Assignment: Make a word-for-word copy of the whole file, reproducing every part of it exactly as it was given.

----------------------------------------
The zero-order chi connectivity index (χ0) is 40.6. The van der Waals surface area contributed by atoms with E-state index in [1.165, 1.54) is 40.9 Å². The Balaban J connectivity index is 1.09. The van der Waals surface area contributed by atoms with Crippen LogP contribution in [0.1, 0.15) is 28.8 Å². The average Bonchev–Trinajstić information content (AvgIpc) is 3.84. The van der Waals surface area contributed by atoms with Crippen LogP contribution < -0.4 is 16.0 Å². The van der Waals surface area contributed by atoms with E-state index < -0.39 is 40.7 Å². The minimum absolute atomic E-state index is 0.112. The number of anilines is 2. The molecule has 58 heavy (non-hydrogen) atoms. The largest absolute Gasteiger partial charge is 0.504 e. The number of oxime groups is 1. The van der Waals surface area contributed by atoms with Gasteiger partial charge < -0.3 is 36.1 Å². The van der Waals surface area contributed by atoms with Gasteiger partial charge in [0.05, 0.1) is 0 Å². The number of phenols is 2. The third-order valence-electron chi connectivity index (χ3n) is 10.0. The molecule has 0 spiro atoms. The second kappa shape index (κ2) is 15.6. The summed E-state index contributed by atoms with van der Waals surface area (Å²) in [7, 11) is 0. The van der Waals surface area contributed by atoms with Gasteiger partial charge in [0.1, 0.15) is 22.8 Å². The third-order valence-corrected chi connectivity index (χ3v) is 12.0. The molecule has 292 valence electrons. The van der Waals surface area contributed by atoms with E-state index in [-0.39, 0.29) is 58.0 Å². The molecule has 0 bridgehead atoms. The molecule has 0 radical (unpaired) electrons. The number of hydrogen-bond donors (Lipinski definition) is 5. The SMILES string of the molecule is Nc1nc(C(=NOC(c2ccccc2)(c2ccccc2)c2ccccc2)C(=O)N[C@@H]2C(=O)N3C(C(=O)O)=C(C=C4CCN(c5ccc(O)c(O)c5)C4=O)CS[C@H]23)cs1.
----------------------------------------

The zero-order chi connectivity index (χ0) is 40.6. The van der Waals surface area contributed by atoms with E-state index in [1.165, 1.54) is 40.9 Å². The Balaban J connectivity index is 1.09. The van der Waals surface area contributed by atoms with Crippen LogP contribution in [0.1, 0.15) is 28.8 Å². The average Bonchev–Trinajstić information content (AvgIpc) is 3.84. The van der Waals surface area contributed by atoms with Crippen LogP contribution < -0.4 is 16.0 Å². The van der Waals surface area contributed by atoms with E-state index < -0.39 is 40.7 Å². The minimum absolute atomic E-state index is 0.112. The number of anilines is 2. The molecule has 58 heavy (non-hydrogen) atoms. The largest absolute Gasteiger partial charge is 0.504 e. The number of oxime groups is 1. The van der Waals surface area contributed by atoms with Gasteiger partial charge < -0.3 is 36.1 Å². The van der Waals surface area contributed by atoms with Gasteiger partial charge in [0.05, 0.1) is 0 Å². The number of phenols is 2. The third-order valence-electron chi connectivity index (χ3n) is 10.0. The molecule has 0 spiro atoms. The second kappa shape index (κ2) is 15.6. The summed E-state index contributed by atoms with van der Waals surface area (Å²) in [7, 11) is 0. The van der Waals surface area contributed by atoms with Gasteiger partial charge in [0.1, 0.15) is 22.8 Å². The third-order valence-corrected chi connectivity index (χ3v) is 12.0. The molecule has 292 valence electrons. The van der Waals surface area contributed by atoms with E-state index in [-0.39, 0.29) is 58.0 Å². The molecule has 0 bridgehead atoms. The molecule has 0 radical (unpaired) electrons. The number of hydrogen-bond donors (Lipinski definition) is 5. The SMILES string of the molecule is Nc1nc(C(=NOC(c2ccccc2)(c2ccccc2)c2ccccc2)C(=O)N[C@@H]2C(=O)N3C(C(=O)O)=C(C=C4CCN(c5ccc(O)c(O)c5)C4=O)CS[C@H]23)cs1.